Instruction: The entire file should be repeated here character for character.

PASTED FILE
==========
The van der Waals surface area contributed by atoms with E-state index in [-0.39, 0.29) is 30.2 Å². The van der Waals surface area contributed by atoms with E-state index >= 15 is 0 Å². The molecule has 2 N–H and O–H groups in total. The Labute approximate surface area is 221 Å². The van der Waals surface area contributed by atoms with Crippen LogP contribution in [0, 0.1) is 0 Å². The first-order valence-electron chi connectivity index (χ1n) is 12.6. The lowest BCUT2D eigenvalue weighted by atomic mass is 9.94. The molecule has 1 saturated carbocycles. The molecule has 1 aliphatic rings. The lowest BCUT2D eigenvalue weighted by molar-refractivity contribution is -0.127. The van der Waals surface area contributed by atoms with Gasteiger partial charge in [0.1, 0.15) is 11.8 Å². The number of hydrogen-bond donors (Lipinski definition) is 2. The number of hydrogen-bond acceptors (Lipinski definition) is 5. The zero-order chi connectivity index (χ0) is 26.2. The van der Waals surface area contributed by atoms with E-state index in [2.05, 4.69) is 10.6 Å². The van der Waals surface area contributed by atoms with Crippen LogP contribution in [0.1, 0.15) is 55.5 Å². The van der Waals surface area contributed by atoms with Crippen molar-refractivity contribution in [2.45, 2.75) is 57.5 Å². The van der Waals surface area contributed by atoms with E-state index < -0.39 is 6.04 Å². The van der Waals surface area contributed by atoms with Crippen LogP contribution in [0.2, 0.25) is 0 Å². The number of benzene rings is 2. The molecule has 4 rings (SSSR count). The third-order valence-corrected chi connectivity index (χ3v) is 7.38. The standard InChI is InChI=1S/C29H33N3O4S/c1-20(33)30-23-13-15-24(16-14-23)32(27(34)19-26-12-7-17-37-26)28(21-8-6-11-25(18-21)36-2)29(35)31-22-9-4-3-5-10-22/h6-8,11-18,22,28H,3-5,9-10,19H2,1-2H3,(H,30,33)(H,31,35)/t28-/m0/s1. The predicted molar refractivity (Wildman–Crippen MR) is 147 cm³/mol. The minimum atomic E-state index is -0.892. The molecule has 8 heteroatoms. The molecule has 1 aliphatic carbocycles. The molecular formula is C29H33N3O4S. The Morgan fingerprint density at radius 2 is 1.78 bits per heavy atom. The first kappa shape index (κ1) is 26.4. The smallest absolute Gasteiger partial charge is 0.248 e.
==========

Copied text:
The van der Waals surface area contributed by atoms with E-state index in [-0.39, 0.29) is 30.2 Å². The van der Waals surface area contributed by atoms with E-state index >= 15 is 0 Å². The molecule has 2 N–H and O–H groups in total. The Labute approximate surface area is 221 Å². The van der Waals surface area contributed by atoms with Crippen LogP contribution in [0, 0.1) is 0 Å². The first-order valence-electron chi connectivity index (χ1n) is 12.6. The lowest BCUT2D eigenvalue weighted by atomic mass is 9.94. The molecule has 1 saturated carbocycles. The molecule has 1 aliphatic rings. The lowest BCUT2D eigenvalue weighted by molar-refractivity contribution is -0.127. The van der Waals surface area contributed by atoms with Gasteiger partial charge in [0.1, 0.15) is 11.8 Å². The number of hydrogen-bond donors (Lipinski definition) is 2. The number of hydrogen-bond acceptors (Lipinski definition) is 5. The zero-order chi connectivity index (χ0) is 26.2. The van der Waals surface area contributed by atoms with E-state index in [2.05, 4.69) is 10.6 Å². The van der Waals surface area contributed by atoms with Crippen LogP contribution in [0.1, 0.15) is 55.5 Å². The van der Waals surface area contributed by atoms with Crippen molar-refractivity contribution in [2.45, 2.75) is 57.5 Å². The van der Waals surface area contributed by atoms with E-state index < -0.39 is 6.04 Å². The van der Waals surface area contributed by atoms with Crippen LogP contribution in [0.2, 0.25) is 0 Å². The number of benzene rings is 2. The molecule has 4 rings (SSSR count). The third-order valence-corrected chi connectivity index (χ3v) is 7.38. The standard InChI is InChI=1S/C29H33N3O4S/c1-20(33)30-23-13-15-24(16-14-23)32(27(34)19-26-12-7-17-37-26)28(21-8-6-11-25(18-21)36-2)29(35)31-22-9-4-3-5-10-22/h6-8,11-18,22,28H,3-5,9-10,19H2,1-2H3,(H,30,33)(H,31,35)/t28-/m0/s1. The predicted molar refractivity (Wildman–Crippen MR) is 147 cm³/mol. The minimum atomic E-state index is -0.892. The molecule has 8 heteroatoms. The molecule has 1 aliphatic carbocycles. The molecular formula is C29H33N3O4S. The Morgan fingerprint density at radius 2 is 1.78 bits per heavy atom. The first kappa shape index (κ1) is 26.4. The smallest absolute Gasteiger partial charge is 0.248 e.